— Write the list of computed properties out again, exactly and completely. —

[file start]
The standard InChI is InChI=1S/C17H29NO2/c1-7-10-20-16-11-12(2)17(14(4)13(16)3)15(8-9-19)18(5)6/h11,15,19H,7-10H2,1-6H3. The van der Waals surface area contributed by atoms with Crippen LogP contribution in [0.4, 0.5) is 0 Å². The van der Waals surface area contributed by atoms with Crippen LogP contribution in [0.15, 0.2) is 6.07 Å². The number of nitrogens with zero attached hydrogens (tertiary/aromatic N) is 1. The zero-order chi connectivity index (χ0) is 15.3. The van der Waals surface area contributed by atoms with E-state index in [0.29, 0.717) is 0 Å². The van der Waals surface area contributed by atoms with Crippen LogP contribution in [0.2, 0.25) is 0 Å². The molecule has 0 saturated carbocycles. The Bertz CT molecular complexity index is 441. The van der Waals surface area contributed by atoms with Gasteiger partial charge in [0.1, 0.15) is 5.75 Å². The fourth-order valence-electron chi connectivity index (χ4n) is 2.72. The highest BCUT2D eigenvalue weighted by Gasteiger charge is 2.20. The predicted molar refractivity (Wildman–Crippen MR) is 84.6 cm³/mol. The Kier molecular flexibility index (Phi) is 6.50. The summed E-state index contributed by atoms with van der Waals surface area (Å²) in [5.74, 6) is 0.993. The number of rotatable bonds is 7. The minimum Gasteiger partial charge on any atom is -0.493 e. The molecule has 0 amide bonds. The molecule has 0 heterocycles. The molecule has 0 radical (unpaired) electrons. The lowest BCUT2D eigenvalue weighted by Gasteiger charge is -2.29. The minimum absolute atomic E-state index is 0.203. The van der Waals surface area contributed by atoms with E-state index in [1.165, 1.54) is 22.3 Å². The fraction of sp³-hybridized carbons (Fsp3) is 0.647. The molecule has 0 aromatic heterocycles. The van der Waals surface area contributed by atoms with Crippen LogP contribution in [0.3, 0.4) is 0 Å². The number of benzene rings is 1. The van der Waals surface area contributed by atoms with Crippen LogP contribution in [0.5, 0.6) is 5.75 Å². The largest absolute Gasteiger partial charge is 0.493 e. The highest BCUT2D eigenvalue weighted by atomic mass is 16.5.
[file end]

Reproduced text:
The standard InChI is InChI=1S/C17H29NO2/c1-7-10-20-16-11-12(2)17(14(4)13(16)3)15(8-9-19)18(5)6/h11,15,19H,7-10H2,1-6H3. The van der Waals surface area contributed by atoms with Crippen LogP contribution in [0.4, 0.5) is 0 Å². The van der Waals surface area contributed by atoms with Crippen LogP contribution in [0.15, 0.2) is 6.07 Å². The number of nitrogens with zero attached hydrogens (tertiary/aromatic N) is 1. The zero-order chi connectivity index (χ0) is 15.3. The van der Waals surface area contributed by atoms with E-state index in [0.29, 0.717) is 0 Å². The van der Waals surface area contributed by atoms with Crippen LogP contribution in [0.2, 0.25) is 0 Å². The molecule has 0 saturated carbocycles. The Bertz CT molecular complexity index is 441. The van der Waals surface area contributed by atoms with Gasteiger partial charge in [0.1, 0.15) is 5.75 Å². The fourth-order valence-electron chi connectivity index (χ4n) is 2.72. The highest BCUT2D eigenvalue weighted by Gasteiger charge is 2.20. The predicted molar refractivity (Wildman–Crippen MR) is 84.6 cm³/mol. The Kier molecular flexibility index (Phi) is 6.50. The summed E-state index contributed by atoms with van der Waals surface area (Å²) in [5.74, 6) is 0.993. The number of rotatable bonds is 7. The minimum Gasteiger partial charge on any atom is -0.493 e. The molecule has 0 amide bonds. The molecule has 0 heterocycles. The molecule has 0 radical (unpaired) electrons. The lowest BCUT2D eigenvalue weighted by Gasteiger charge is -2.29. The minimum absolute atomic E-state index is 0.203. The van der Waals surface area contributed by atoms with E-state index in [1.165, 1.54) is 22.3 Å². The fraction of sp³-hybridized carbons (Fsp3) is 0.647. The molecule has 0 aromatic heterocycles. The van der Waals surface area contributed by atoms with Crippen LogP contribution in [0.3, 0.4) is 0 Å². The number of benzene rings is 1. The van der Waals surface area contributed by atoms with Crippen LogP contribution in [0.5, 0.6) is 5.75 Å². The largest absolute Gasteiger partial charge is 0.493 e. The highest BCUT2D eigenvalue weighted by atomic mass is 16.5.